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Journal Cover The Leadership Quarterly
  [SJR: 2.77]   [H-I: 98]   [441 followers]  Follow
    
   Hybrid Journal Hybrid journal (It can contain Open Access articles)
   ISSN (Print) 1048-9843
   Published by Elsevier Homepage  [3089 journals]
  • Performance feedback, power retention, and the gender gap in leadership
    • Authors: Julia B. Bear; Lily Cushenbery; Manuel London; Gary D. Sherman
      Pages: 721 - 740
      Abstract: Publication date: December 2017
      Source:The Leadership Quarterly, Volume 28, Issue 6
      Author(s): Julia B. Bear, Lily Cushenbery, Manuel London, Gary D. Sherman
      We propose that performance feedback can be a power retention mechanism that puts women at a relative disadvantage and contributes to the lack of women in leadership positions. Feedback is an evaluative process, with the (typically higher-power) source often having considerable discretion and means to deliver feedback and the feedback recipient often being at the mercy of the will of the source. The feedback process, therefore, has a built-in power component that preserves and amplifies existing power differences in organizations (e.g., differences in organizational authority and rank) and disproportionately harms women's leadership development. We develop a theoretical model concerning how power retention conditions (e.g., when giving feedback advances the source's personal status goals) lead to power retention mechanisms in the feedback process, such as patronizing feedback, particularly for female recipients. We discuss how gender moderates feedback delivery and reactions to feedback, which influence the persistent gender gap in leadership, subsequently reinforcing the power retention conditions. We conclude by discussing areas for future research, potential power equalization forces, and practical suggestions for how organizations can change this cycle.

      PubDate: 2017-11-02T20:46:10Z
      DOI: 10.1016/j.leaqua.2017.02.003
       
  • Top management team faultlines and firm performance: Examining the CEO-TMT
           interface
    • Authors: Dimitrios Georgakakis; Peder Greve; Winfried Ruigrok
      Pages: 741 - 758
      Abstract: Publication date: December 2017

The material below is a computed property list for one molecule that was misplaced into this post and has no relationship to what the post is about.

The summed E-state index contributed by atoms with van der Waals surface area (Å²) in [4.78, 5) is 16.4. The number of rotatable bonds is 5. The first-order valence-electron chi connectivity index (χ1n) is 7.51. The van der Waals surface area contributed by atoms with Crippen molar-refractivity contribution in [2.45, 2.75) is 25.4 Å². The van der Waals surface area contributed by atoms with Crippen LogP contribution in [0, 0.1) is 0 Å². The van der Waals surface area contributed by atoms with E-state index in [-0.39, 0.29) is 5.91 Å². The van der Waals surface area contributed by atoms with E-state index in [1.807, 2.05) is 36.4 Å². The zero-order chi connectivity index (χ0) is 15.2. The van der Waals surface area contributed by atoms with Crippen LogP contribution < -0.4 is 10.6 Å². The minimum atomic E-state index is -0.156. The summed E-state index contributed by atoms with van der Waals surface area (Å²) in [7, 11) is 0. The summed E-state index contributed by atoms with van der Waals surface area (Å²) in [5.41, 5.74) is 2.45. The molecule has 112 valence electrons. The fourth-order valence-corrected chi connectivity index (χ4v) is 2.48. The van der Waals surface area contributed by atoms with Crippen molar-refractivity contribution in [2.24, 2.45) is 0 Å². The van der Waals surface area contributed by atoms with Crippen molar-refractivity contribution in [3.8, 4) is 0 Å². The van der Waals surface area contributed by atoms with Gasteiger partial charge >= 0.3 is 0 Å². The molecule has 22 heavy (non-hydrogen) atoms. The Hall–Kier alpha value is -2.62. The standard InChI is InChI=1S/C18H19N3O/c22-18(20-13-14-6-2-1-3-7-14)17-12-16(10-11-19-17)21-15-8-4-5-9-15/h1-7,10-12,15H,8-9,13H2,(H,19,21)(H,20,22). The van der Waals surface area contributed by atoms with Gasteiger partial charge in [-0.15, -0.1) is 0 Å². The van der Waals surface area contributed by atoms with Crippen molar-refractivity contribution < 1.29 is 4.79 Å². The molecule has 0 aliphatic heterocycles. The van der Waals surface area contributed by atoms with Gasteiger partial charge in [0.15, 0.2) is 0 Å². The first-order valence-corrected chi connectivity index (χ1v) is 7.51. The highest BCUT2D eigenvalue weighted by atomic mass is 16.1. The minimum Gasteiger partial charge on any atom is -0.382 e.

Source:The Leadership Quarterly, Volume 28, Issue 6
      Author(s): Dimitrios Georgakakis, Peder Greve, Winfried Ruigrok
      Prior research indicates that the relationship between top management team (TMT) faultlines and firm performance is equivocal. We shed new light on this topic by highlighting the moderating role of the CEO–TMT interface. Analyzing data from large international firms over the period 2005–2009 (347 firm-year combinations), we find that the performance effect of knowledge-based TMT faultlines is significantly altered when the leader of the TMT (i.e., the CEO): (a) socio-demographically resembles incumbent executives, (b) possesses a diverse career background, and (c) shares common socialization experience with other TMT members. Overall, our research reveals that different dimensions of the CEO-TMT interface play a pivotal role in determining the performance effects of knowledge-based TMT subgroups. Implications for upper echelons theory, team diversity, and strategic leadership research are discussed.

      PubDate: 2017-11-02T20:46:10Z
      DOI: 10.1016/j.leaqua.2017.03.004
       
  • Working with creative leaders: Exploring the relationship between
           supervisors' and subordinates' creativity
    • Authors: Gamze Koseoglu; Yi Liu; Christina E. Shalley
      Pages: 798 - 811
      Abstract: Publication date: December 2017
      Source:The Leadership Quarterly, Volume 28, Issue 6
      Author(s): Gamze Koseoglu, Yi Liu, Christina E. Shalley